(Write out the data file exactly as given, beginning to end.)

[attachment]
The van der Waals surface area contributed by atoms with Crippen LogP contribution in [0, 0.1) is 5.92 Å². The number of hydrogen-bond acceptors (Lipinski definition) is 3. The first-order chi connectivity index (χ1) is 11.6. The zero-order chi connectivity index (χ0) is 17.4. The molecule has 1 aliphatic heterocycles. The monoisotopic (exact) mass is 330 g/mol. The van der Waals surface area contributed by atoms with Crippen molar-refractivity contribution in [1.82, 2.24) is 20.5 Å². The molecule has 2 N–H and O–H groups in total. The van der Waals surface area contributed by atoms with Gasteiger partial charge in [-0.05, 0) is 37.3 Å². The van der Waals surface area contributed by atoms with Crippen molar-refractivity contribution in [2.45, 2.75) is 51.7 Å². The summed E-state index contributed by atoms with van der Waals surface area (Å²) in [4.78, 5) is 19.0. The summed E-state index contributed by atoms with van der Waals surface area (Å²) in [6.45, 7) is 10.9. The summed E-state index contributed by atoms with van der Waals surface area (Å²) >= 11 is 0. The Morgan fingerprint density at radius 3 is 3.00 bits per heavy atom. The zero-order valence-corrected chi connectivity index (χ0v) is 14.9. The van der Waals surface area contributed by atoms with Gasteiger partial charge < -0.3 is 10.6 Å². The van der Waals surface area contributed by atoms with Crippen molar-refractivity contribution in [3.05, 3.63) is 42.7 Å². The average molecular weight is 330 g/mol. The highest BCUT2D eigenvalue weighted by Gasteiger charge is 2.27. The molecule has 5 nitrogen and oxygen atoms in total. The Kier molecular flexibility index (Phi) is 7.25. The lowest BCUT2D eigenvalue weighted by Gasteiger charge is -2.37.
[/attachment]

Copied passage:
The van der Waals surface area contributed by atoms with Crippen LogP contribution in [0, 0.1) is 5.92 Å². The number of hydrogen-bond acceptors (Lipinski definition) is 3. The first-order chi connectivity index (χ1) is 11.6. The zero-order chi connectivity index (χ0) is 17.4. The molecule has 1 aliphatic heterocycles. The monoisotopic (exact) mass is 330 g/mol. The van der Waals surface area contributed by atoms with Crippen molar-refractivity contribution in [1.82, 2.24) is 20.5 Å². The molecule has 2 N–H and O–H groups in total. The van der Waals surface area contributed by atoms with Gasteiger partial charge in [-0.05, 0) is 37.3 Å². The van der Waals surface area contributed by atoms with Crippen molar-refractivity contribution in [2.45, 2.75) is 51.7 Å². The summed E-state index contributed by atoms with van der Waals surface area (Å²) in [4.78, 5) is 19.0. The summed E-state index contributed by atoms with van der Waals surface area (Å²) in [6.45, 7) is 10.9. The summed E-state index contributed by atoms with van der Waals surface area (Å²) >= 11 is 0. The Morgan fingerprint density at radius 3 is 3.00 bits per heavy atom. The zero-order valence-corrected chi connectivity index (χ0v) is 14.9. The van der Waals surface area contributed by atoms with Gasteiger partial charge < -0.3 is 10.6 Å². The van der Waals surface area contributed by atoms with Crippen molar-refractivity contribution in [3.05, 3.63) is 42.7 Å². The average molecular weight is 330 g/mol. The highest BCUT2D eigenvalue weighted by Gasteiger charge is 2.27. The molecule has 5 nitrogen and oxygen atoms in total. The Kier molecular flexibility index (Phi) is 7.25. The lowest BCUT2D eigenvalue weighted by Gasteiger charge is -2.37.